The Biden Recession Is Coming
April 28, 2022
This morning, the Bureau of Economic Analysis (BEA) confirmed what many have been fearing: the U.S. economy is potentially entering a recession. The BEA’s just released advanced estimate of gross domestic product (GDP)—the value of all goods and services produced domestically—for the first quarter of 2022, which came in at a decline of 1.4% (on an annualized basis) relative to the fourth quarter of 2021. With 12-month consumer price inflation at 8.5%, the American people are suffering at the hands of the Biden Administration’s determination to flood our economy with deficit-financed cash while simultaneously undercutting the ability of the economy to produce the goods and services to meet that artificially-induced demand without steep price increases. The economy appears to be on the verge of recession, recording the first quarter of negative GDP growth since the onset of the post-pandemic expansion, coupled with the highest inflation in more than 40 years. Other than the pandemic, it is the lowest level of economic growth in our economy since the financial crisis recession of 2009.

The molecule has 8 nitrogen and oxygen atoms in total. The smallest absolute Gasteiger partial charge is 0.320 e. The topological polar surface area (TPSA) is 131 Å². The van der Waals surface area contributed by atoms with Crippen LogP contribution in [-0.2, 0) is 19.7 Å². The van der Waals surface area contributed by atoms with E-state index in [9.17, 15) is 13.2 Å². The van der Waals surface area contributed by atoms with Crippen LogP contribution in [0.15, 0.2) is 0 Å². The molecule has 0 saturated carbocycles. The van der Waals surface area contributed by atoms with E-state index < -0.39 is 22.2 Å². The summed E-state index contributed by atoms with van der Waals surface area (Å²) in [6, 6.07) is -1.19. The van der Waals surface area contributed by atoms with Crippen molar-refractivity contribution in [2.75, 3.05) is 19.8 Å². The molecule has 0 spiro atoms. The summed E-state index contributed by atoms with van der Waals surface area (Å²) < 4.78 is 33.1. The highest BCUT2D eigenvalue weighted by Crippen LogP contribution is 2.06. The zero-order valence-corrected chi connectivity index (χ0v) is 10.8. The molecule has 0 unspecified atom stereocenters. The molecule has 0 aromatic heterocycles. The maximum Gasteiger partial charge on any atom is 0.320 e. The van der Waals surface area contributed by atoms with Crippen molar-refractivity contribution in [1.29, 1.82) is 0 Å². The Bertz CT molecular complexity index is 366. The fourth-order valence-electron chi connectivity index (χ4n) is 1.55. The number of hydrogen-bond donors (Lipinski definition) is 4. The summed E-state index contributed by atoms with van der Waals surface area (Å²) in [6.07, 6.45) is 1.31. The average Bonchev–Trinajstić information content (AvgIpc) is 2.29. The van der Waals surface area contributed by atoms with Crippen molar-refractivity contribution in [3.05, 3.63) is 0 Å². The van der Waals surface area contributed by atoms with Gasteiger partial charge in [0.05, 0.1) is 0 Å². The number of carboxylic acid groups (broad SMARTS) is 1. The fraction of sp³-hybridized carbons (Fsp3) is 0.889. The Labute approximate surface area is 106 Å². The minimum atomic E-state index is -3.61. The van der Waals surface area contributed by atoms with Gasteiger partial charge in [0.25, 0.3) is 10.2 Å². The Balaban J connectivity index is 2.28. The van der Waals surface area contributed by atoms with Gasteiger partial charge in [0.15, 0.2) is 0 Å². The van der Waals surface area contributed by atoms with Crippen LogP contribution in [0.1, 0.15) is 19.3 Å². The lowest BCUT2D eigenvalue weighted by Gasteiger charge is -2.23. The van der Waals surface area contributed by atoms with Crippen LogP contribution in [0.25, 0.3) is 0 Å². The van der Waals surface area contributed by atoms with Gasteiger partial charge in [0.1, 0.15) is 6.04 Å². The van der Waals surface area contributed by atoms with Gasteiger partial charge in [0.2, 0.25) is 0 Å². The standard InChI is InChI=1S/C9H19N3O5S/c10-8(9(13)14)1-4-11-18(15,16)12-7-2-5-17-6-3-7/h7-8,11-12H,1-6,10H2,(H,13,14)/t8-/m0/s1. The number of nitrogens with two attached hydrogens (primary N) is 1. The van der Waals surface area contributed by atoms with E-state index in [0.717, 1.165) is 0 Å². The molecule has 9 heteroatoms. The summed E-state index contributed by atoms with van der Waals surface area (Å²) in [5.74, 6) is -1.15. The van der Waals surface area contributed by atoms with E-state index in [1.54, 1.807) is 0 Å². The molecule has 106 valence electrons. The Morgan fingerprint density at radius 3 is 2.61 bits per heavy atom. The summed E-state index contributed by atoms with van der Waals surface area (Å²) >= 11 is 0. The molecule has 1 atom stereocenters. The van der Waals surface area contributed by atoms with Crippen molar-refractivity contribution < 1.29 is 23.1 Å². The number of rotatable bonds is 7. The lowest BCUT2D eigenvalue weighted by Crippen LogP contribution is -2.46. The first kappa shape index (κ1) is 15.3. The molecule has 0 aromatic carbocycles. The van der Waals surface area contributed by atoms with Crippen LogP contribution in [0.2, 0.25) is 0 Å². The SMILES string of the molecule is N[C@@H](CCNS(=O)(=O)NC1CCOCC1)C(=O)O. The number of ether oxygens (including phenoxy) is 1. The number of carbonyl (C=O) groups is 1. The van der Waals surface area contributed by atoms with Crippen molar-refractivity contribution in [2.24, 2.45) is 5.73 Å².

Looking at the details of the report, personal consumption expenditures rose 2.7% in the first quarter, with all that growth coming from increases in their consumption of services. Housing and utilities, healthcare, and financial services all saw notable increases during the first quarter. With low rates of unemployment and accumulated savings from last year’s excessive government spending, consumers have returned to pre-pandemic activities, despite the overall decline in economic activity. Purchases of goods were essentially flat for the quarter.